To some, trading natural gas may seem daunting, to others rather dull compared with the excitements of oil. But it is a vital component of the world’s energy mixture and provides major scope for profitable trading activity.Learn more
Incorporated in 1909, BP (formerly known as British Petroleum) is a world-renowned multinational oil and gas company. It operates in all areas of the oil and gas industry, from exploration and production to refining and distribution. Today, the company provides fuel for the transportation industry, energy for heat and light, lubricants for engines, and other petrochemical products.
The company operates in two main segments: Upstream and Downstream. The Upstream section is responsible for the exploration of natural gas and oil, further processing and transportation, while Downstream specialises in the global manufacturing of fuels and petrochemicals. As of 5 April 2018, BP had a market capitalisation of around £99.08 billion. This made it the third biggest company in the FTSE.
Bob Dudley is Group Chief Executive of BP – a position he has held since October 2010. He has spent his entire career in the oil and gas industry, acquiring some formidable experience along the way. Another key figure at the company is Carl-Henric Svanberg, who has served as Chairman of the Board since January 2010.Brian Gilvary is Chief Financial Officer.
BP traces its history back to the founding of the Anglo-Persian Oil Company in 1908. Almost half a century later, in 1954, the company changed its name to British Petroleum. As it expanded beyond the Middle East, it became one of the first companies to strike oil in the North Sea. The U.K. government privatised British Petroleum in the 1980s, and after a series of mergers and acquisitions (Amoco, ARCO, Burmah Castrol) the company became BP plc in 2001.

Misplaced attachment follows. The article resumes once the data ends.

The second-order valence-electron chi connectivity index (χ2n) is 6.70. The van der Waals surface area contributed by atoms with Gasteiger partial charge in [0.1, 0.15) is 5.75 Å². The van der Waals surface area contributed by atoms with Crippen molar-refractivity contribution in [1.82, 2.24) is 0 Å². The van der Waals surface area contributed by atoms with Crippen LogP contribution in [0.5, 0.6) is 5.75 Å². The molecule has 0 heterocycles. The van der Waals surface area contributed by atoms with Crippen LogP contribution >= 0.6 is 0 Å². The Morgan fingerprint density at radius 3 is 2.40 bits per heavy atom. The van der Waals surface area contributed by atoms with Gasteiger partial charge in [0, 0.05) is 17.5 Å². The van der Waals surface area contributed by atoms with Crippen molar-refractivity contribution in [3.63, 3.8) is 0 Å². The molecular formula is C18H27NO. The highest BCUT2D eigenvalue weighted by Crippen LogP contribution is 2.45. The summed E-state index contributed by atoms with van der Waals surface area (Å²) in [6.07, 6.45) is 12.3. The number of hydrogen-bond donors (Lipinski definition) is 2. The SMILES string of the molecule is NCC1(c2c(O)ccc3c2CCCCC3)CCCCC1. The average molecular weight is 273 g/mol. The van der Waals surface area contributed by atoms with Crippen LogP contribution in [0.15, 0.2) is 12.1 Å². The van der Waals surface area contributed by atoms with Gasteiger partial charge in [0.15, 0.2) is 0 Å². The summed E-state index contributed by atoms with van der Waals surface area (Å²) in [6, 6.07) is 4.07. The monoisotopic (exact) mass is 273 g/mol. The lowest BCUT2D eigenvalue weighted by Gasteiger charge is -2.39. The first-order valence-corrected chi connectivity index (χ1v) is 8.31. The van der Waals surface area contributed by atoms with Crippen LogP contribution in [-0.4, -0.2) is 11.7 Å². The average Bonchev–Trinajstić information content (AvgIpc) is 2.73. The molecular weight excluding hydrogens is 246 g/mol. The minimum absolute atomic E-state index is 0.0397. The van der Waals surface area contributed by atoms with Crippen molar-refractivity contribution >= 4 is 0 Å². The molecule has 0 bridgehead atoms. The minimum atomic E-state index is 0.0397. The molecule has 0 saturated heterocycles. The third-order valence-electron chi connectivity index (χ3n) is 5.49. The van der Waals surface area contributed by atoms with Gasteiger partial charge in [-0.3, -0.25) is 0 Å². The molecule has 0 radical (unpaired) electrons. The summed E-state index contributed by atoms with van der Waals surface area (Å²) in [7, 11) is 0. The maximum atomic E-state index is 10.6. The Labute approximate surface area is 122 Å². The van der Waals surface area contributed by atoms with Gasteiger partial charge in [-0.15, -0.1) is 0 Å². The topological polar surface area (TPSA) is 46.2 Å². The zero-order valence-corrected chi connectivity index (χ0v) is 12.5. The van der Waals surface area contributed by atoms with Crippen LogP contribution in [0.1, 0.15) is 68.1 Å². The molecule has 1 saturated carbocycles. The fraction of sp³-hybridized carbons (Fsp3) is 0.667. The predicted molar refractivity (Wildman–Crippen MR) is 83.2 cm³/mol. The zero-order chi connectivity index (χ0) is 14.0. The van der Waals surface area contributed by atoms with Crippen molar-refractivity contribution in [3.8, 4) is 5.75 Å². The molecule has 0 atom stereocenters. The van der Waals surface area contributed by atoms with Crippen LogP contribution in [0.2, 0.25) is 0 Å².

BP has been at the centre of a number of high-profile environmental and safety incidents. These include the 2005 Texas City Refinery explosion, the 2006 Prudhoe Bay oil spill, and the catastrophic Deepwater Horizon oil spill in 2010. The last of these in particular had severe legal and financial repercussions, with BP paying billions in fines, penalties and settlements. BP then announced a major divestment programme, under which it sold $38 billion of assets. It also created a new safety division with wide-ranging powers to oversee its operations.
The BP share price, which plunged by more than half following the Deepwater Horizon oil spill, recovered somewhat in the second half of 2010. There was another dip in 2015/16, when the shares fell to 330p, but they spent most of 2017 trading in a band between around 450p and 500p. To find out how the shares are doing right now, follow Capital.com. Our BP chart puts all the information at your fingertips.
In its full year 2017 results, BP was able to report strong growth and delivery across the company. Underlying profit was up 139%; organic cash flows were back in balance; downstream underlying profit was up 24%; and upstream production was up 12% on the previous year. CEO Bob Dudley declared: “2017 was one of the strongest years in BP’s recent history.”
As of 31 December 2017, BP had operations in 72 countries around the world and some 74,500 employees. In the Americas BP is present in the USA, Canada, Mexico and Brazil; in Europe and Eurasia it has operations in the U.K., Germany, Russia, Turkey and numerous other countries; in Asia Pacific BP has a presence in China, India, Japan and Australia to name but a few; and in Africa it’s active in Algeria, Egypt, Mozambique and South Africa.
BP has a primary listing on the London Stock Exchange (LSE) and is a constituent of the FTSE 100 Index. It has secondary listings on the Frankfurt Stock Exchange and the New York Stock Exchange. Check out Capital.com for the latest BP chart. We’ll keep you up to date and in the picture.
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